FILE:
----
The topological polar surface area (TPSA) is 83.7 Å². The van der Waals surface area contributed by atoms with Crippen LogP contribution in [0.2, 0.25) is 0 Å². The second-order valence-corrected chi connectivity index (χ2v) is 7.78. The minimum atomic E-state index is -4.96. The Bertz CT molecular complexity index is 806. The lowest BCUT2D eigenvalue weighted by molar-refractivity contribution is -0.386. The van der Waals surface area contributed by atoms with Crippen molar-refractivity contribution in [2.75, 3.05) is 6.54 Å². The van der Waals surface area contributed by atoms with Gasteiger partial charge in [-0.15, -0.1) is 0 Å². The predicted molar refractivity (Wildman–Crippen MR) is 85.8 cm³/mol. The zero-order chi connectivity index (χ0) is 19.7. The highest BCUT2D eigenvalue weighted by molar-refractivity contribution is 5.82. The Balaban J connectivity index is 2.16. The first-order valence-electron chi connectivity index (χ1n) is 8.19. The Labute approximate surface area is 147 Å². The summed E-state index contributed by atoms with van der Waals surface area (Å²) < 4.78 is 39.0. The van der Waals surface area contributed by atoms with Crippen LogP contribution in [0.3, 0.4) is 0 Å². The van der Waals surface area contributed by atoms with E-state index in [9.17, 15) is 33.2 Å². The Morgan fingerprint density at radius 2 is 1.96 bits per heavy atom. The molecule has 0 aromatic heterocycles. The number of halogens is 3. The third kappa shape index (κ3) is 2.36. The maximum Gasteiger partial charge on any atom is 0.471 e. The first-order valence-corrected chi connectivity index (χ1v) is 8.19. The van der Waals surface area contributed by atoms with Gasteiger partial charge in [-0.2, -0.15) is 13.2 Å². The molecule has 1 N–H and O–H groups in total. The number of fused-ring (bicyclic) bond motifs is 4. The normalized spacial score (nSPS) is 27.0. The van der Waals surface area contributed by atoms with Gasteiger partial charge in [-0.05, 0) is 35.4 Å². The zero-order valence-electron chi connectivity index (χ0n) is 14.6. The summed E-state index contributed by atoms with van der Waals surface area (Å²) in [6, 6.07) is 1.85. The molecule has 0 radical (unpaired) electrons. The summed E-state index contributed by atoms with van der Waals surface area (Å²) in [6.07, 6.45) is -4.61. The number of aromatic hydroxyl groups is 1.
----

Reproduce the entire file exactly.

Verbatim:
The topological polar surface area (TPSA) is 83.7 Å². The van der Waals surface area contributed by atoms with Crippen LogP contribution in [0.2, 0.25) is 0 Å². The second-order valence-corrected chi connectivity index (χ2v) is 7.78. The minimum atomic E-state index is -4.96. The Bertz CT molecular complexity index is 806. The lowest BCUT2D eigenvalue weighted by molar-refractivity contribution is -0.386. The van der Waals surface area contributed by atoms with Crippen molar-refractivity contribution in [2.75, 3.05) is 6.54 Å². The van der Waals surface area contributed by atoms with Gasteiger partial charge in [-0.15, -0.1) is 0 Å². The predicted molar refractivity (Wildman–Crippen MR) is 85.8 cm³/mol. The zero-order chi connectivity index (χ0) is 19.7. The highest BCUT2D eigenvalue weighted by molar-refractivity contribution is 5.82. The Balaban J connectivity index is 2.16. The first-order valence-electron chi connectivity index (χ1n) is 8.19. The Labute approximate surface area is 147 Å². The summed E-state index contributed by atoms with van der Waals surface area (Å²) < 4.78 is 39.0. The van der Waals surface area contributed by atoms with Crippen LogP contribution in [0.3, 0.4) is 0 Å². The van der Waals surface area contributed by atoms with E-state index in [9.17, 15) is 33.2 Å². The Morgan fingerprint density at radius 2 is 1.96 bits per heavy atom. The molecule has 0 aromatic heterocycles. The number of halogens is 3. The third kappa shape index (κ3) is 2.36. The maximum Gasteiger partial charge on any atom is 0.471 e. The first-order valence-corrected chi connectivity index (χ1v) is 8.19. The van der Waals surface area contributed by atoms with Gasteiger partial charge in [-0.2, -0.15) is 13.2 Å². The molecule has 1 N–H and O–H groups in total. The number of fused-ring (bicyclic) bond motifs is 4. The normalized spacial score (nSPS) is 27.0. The van der Waals surface area contributed by atoms with Gasteiger partial charge in [-0.05, 0) is 35.4 Å². The zero-order valence-electron chi connectivity index (χ0n) is 14.6. The summed E-state index contributed by atoms with van der Waals surface area (Å²) in [6, 6.07) is 1.85. The molecule has 0 radical (unpaired) electrons. The summed E-state index contributed by atoms with van der Waals surface area (Å²) in [6.07, 6.45) is -4.61. The number of aromatic hydroxyl groups is 1.